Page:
The Problem With the Coronavirus Emoji 🦠
Emoji changes how we talk about disease. We should change how we think through their design.
SARS-CoV-2, coronavirus, or just… 🦠 ?
As the virus has spread exponentially, use of the 🦠 (“microbe”) emoji has spiked. Jeremy Burge, chief emoji officer at Emojipedia, told me that use of the 🦠 has increased 1,519% from August 2019 to April 2020, although it still represents only 0.06% of total emoji use. While still a periphery character in our planet’s shared language of pictograms, the image has become the accepted online shorthand for Covid-19. But where did it come from? Who made it? And how does it change how we should all think about the world’s fastest-growing language?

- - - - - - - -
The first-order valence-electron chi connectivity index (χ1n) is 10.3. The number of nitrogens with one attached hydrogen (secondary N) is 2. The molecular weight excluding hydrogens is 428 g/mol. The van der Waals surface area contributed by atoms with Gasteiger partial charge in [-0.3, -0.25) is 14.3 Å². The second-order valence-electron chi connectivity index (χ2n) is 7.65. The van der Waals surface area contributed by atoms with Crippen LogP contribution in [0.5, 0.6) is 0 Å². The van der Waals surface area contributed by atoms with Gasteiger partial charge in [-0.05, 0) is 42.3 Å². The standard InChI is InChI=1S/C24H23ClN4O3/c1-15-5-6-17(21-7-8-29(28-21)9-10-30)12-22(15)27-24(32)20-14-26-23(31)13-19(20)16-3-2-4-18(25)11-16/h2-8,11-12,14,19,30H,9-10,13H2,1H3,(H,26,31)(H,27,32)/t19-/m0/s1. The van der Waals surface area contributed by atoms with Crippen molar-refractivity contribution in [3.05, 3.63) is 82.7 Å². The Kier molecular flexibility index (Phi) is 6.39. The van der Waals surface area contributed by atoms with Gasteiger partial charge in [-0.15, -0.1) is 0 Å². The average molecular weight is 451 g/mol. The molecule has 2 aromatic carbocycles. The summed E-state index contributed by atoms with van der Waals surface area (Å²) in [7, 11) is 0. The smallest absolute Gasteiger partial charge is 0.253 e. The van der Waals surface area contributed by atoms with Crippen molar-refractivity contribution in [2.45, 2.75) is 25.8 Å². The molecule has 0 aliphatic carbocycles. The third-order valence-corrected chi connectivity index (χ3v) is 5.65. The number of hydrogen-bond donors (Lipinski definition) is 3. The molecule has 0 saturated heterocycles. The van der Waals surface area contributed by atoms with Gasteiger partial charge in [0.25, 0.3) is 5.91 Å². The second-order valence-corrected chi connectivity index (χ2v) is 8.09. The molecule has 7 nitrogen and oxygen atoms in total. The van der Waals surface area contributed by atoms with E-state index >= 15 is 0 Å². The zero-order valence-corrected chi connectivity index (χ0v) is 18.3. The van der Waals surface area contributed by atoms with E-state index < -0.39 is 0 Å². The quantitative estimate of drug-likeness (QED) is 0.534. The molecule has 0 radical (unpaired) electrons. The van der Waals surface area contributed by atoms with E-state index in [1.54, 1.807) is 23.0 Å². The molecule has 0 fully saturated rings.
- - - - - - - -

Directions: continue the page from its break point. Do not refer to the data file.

For an emoji to make the next OS update, it is first proposed to the Unicode Consortium, a nonprofit that forms the bridge between computing and all spoken and written languages. Part of its aim is to enable people around the world to use computers in any language, so emoji, as a ubiquitous, digitally native lexicon, falls under its stewardship.
Anyone can propose an emoji. The argument for inclusion needs to conform to strict guidelines, with a clear use case put forward justifying the potential popularity of the emoji.
The 🦠 emoji was first proposed in April 2017 and released in 2018 as part of Unicode Version 11.0, a landmark update that included new skin tones. The proposal, guided by the International Council for Science and the American Geophysical Union, requested a broader suite of scientific emojis to reflect science in everyday conversation. With more than 25 million followers, the “I Fucking Love Science” Facebook page was used as an example that science had made its home across social media. These emoji from the proposal made the cut: 🦠 🧭 🥽 🥼 🧮 🧪 🧫 🧬 🧯.